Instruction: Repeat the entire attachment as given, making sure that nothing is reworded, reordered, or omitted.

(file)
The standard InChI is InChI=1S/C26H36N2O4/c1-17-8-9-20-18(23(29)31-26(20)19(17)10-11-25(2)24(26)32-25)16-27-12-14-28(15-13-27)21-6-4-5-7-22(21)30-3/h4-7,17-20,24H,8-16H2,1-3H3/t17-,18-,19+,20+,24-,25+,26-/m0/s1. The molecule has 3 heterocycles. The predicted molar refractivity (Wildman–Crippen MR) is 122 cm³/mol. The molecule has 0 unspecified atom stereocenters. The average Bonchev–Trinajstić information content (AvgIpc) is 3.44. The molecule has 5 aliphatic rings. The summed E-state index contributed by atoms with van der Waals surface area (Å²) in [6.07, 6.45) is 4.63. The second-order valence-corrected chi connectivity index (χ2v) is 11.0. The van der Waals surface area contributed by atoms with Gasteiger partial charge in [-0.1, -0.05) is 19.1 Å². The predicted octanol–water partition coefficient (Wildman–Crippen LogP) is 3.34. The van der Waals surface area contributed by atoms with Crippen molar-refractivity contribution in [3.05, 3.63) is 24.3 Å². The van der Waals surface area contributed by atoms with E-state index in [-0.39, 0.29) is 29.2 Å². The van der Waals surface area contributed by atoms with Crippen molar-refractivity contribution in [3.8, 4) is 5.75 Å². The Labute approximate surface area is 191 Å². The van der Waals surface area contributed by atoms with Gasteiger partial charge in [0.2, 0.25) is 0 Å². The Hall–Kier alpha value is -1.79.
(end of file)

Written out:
The standard InChI is InChI=1S/C26H36N2O4/c1-17-8-9-20-18(23(29)31-26(20)19(17)10-11-25(2)24(26)32-25)16-27-12-14-28(15-13-27)21-6-4-5-7-22(21)30-3/h4-7,17-20,24H,8-16H2,1-3H3/t17-,18-,19+,20+,24-,25+,26-/m0/s1. The molecule has 3 heterocycles. The predicted molar refractivity (Wildman–Crippen MR) is 122 cm³/mol. The molecule has 0 unspecified atom stereocenters. The average Bonchev–Trinajstić information content (AvgIpc) is 3.44. The molecule has 5 aliphatic rings. The summed E-state index contributed by atoms with van der Waals surface area (Å²) in [6.07, 6.45) is 4.63. The second-order valence-corrected chi connectivity index (χ2v) is 11.0. The van der Waals surface area contributed by atoms with Gasteiger partial charge in [-0.1, -0.05) is 19.1 Å². The predicted octanol–water partition coefficient (Wildman–Crippen LogP) is 3.34. The van der Waals surface area contributed by atoms with Crippen molar-refractivity contribution in [3.05, 3.63) is 24.3 Å². The van der Waals surface area contributed by atoms with E-state index in [-0.39, 0.29) is 29.2 Å². The van der Waals surface area contributed by atoms with Crippen molar-refractivity contribution in [3.8, 4) is 5.75 Å². The Labute approximate surface area is 191 Å². The van der Waals surface area contributed by atoms with Gasteiger partial charge in [0.2, 0.25) is 0 Å². The Hall–Kier alpha value is -1.79.